Officials in the Biden administration are signaling the plan to cap Russian oil prices could backfire, according to a report from Bloomberg.

OPEC+’s cut to its production quota last week could end up undermining the effort to cap prices, sources told Bloomberg. The cartel’s move has already added to volatility in markets, and a price cap on Russian oil could trigger a spike in crude, they said.

Officials also noted concern that Russian President Vladimir Putin could retaliate by slashing more supplies, sending prices higher. Putin has already signaled that the Kremlin will not sell oil to countries that participate in the price cap effort.

Mind you, I see no sign in these stories or on Twitter that the Administration is considering how to walk back this barmy idea. It apparently sees itself as beyond the point of no return.

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  1. Lex

    In the grand scheme I’m seeing nothing but very short term decision making without consideration of medium or long term effects. That’s not new, obviously, but what is new is that the timeline for what used to be medium and long term effects of short term decision making appears to be shrinking.

    There’s serious danger in this because decades of short term decision making have created brittle systems full of internal contradictions. Normally these can be smoothed out via financial manipulations or kicking the can down the road politically, but the shrinking timeline of current decisions also comes with potential for paying the cost of historical short term decision making now. And that means greater potential for cascading failures of the brittle system and/or inability to manage internal contradictions of that system.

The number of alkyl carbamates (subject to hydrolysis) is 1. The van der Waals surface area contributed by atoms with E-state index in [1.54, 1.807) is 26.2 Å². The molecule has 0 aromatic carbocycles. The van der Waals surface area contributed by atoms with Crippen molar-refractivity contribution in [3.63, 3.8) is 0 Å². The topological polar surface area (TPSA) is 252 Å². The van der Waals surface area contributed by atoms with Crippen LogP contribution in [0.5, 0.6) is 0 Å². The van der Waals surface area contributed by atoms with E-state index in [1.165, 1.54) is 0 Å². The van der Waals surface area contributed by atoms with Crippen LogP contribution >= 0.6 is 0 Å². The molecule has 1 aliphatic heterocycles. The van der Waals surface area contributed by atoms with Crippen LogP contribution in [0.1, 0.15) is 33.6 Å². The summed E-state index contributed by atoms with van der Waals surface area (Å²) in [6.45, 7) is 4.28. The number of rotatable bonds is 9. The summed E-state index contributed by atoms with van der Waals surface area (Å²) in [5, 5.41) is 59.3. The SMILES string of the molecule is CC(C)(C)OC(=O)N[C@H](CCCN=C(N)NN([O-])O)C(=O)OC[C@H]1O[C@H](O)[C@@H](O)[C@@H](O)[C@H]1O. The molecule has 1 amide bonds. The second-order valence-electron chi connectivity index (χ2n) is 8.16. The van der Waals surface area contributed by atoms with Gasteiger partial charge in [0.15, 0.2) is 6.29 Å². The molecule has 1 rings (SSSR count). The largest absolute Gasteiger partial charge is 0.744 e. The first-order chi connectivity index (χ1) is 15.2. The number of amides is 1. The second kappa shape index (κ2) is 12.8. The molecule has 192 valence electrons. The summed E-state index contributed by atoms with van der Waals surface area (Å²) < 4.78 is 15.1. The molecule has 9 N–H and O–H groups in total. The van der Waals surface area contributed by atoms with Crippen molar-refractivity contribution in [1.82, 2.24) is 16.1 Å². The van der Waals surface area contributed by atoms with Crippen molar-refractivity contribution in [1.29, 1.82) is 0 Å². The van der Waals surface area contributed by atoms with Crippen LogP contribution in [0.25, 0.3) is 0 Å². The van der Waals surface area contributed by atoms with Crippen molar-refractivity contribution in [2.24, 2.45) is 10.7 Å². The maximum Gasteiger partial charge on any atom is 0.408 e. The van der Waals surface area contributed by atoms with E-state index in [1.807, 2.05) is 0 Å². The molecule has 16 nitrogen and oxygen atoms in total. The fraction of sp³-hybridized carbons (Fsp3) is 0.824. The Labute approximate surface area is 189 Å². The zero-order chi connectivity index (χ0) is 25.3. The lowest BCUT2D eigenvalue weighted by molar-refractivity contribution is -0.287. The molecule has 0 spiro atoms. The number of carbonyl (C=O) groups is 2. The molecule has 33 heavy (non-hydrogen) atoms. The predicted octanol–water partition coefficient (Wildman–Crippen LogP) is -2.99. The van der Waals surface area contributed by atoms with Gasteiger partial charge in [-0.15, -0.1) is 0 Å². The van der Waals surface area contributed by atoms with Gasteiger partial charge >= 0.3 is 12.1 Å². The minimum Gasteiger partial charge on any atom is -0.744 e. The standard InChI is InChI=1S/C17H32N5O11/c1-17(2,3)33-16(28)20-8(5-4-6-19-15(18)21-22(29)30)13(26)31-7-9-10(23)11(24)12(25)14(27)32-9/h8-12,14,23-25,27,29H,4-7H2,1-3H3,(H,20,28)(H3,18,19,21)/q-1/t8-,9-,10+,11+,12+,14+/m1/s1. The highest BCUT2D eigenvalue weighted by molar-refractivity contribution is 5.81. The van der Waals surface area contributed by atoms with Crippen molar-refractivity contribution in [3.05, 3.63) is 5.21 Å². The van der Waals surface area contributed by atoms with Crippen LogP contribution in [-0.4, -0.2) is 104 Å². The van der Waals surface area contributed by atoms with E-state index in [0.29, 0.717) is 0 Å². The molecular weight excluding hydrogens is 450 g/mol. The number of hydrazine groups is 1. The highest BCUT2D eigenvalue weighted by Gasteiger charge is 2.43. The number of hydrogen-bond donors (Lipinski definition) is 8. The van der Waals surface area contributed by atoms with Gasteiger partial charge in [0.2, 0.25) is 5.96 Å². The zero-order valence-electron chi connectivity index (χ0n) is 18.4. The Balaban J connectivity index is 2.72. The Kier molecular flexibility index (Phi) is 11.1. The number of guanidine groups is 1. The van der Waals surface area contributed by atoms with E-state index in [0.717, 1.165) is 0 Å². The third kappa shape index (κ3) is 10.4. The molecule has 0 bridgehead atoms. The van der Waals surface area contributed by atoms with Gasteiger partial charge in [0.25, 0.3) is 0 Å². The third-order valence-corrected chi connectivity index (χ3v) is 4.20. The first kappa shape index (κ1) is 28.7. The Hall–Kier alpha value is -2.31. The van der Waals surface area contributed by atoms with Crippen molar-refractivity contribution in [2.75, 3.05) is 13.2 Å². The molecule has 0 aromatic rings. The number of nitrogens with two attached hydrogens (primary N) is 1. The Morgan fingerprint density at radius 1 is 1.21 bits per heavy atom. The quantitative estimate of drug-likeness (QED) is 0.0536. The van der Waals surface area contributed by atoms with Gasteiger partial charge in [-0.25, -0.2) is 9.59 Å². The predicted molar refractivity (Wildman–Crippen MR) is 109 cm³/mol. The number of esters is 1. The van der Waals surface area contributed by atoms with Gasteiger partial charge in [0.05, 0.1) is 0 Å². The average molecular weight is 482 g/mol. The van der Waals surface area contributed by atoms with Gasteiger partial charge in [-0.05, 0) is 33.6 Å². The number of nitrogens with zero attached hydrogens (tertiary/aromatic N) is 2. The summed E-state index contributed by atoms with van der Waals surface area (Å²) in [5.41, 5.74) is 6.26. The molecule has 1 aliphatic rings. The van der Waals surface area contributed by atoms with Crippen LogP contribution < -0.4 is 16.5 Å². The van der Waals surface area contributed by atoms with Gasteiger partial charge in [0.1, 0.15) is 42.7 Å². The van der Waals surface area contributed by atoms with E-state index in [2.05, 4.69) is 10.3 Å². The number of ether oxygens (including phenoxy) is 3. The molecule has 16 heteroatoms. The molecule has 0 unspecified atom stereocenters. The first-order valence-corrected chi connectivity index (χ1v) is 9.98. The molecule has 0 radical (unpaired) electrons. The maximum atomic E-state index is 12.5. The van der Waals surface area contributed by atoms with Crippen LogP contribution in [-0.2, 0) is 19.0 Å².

Empires and nations don’t fall because of external forces, usually, even when those get assigned as the proximate cause in history books. Rather the failures are due to inability to manage internal contradictions or maintain brittle systems; the external force with the historical glory is most often a sharp jab to the system or something that exposes the emperor as naked.

    1. Ashburn

      I would only suggest that a desperately failing empire does not have the luxury of long term thinking. With the failure of the “mother of all sanctions,” a stalemate in Ukraine, looming recession (or worse), and likely disastrous midterms less than a month away, well, it makes for desperate measures.